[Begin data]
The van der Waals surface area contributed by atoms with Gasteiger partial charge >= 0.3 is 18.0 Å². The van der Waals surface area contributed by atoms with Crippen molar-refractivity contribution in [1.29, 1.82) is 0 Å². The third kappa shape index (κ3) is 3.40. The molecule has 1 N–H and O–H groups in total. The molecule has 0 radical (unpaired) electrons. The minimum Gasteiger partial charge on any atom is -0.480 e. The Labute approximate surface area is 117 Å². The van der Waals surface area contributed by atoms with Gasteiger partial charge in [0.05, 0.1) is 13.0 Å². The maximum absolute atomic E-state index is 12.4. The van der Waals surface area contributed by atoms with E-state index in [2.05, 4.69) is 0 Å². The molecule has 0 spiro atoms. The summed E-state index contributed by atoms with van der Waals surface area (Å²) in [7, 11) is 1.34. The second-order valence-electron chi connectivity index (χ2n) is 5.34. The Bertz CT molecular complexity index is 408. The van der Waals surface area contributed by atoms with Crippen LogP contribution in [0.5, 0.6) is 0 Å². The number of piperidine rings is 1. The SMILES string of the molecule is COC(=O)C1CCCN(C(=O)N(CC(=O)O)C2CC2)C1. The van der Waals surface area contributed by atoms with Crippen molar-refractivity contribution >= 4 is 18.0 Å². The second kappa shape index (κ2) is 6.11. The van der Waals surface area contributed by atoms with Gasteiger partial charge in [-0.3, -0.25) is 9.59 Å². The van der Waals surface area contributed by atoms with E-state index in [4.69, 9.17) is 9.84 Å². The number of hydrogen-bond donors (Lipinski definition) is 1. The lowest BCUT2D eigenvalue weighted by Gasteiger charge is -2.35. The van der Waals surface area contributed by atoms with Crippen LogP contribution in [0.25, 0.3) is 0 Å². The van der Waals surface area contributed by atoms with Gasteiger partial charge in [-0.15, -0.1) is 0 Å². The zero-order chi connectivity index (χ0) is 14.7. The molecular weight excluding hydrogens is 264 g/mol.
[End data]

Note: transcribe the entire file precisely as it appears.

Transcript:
The van der Waals surface area contributed by atoms with Gasteiger partial charge >= 0.3 is 18.0 Å². The van der Waals surface area contributed by atoms with Crippen molar-refractivity contribution in [1.29, 1.82) is 0 Å². The third kappa shape index (κ3) is 3.40. The molecule has 1 N–H and O–H groups in total. The molecule has 0 radical (unpaired) electrons. The minimum Gasteiger partial charge on any atom is -0.480 e. The Labute approximate surface area is 117 Å². The van der Waals surface area contributed by atoms with Gasteiger partial charge in [0.05, 0.1) is 13.0 Å². The maximum absolute atomic E-state index is 12.4. The van der Waals surface area contributed by atoms with E-state index in [2.05, 4.69) is 0 Å². The molecule has 0 spiro atoms. The summed E-state index contributed by atoms with van der Waals surface area (Å²) in [7, 11) is 1.34. The second-order valence-electron chi connectivity index (χ2n) is 5.34. The Bertz CT molecular complexity index is 408. The van der Waals surface area contributed by atoms with Crippen LogP contribution in [0.5, 0.6) is 0 Å². The number of piperidine rings is 1. The SMILES string of the molecule is COC(=O)C1CCCN(C(=O)N(CC(=O)O)C2CC2)C1. The van der Waals surface area contributed by atoms with Crippen molar-refractivity contribution >= 4 is 18.0 Å². The second kappa shape index (κ2) is 6.11. The van der Waals surface area contributed by atoms with Gasteiger partial charge in [-0.3, -0.25) is 9.59 Å². The van der Waals surface area contributed by atoms with E-state index in [4.69, 9.17) is 9.84 Å². The number of hydrogen-bond donors (Lipinski definition) is 1. The lowest BCUT2D eigenvalue weighted by Gasteiger charge is -2.35. The van der Waals surface area contributed by atoms with Crippen LogP contribution in [0.25, 0.3) is 0 Å². The van der Waals surface area contributed by atoms with Gasteiger partial charge in [-0.15, -0.1) is 0 Å². The zero-order chi connectivity index (χ0) is 14.7. The molecular weight excluding hydrogens is 264 g/mol.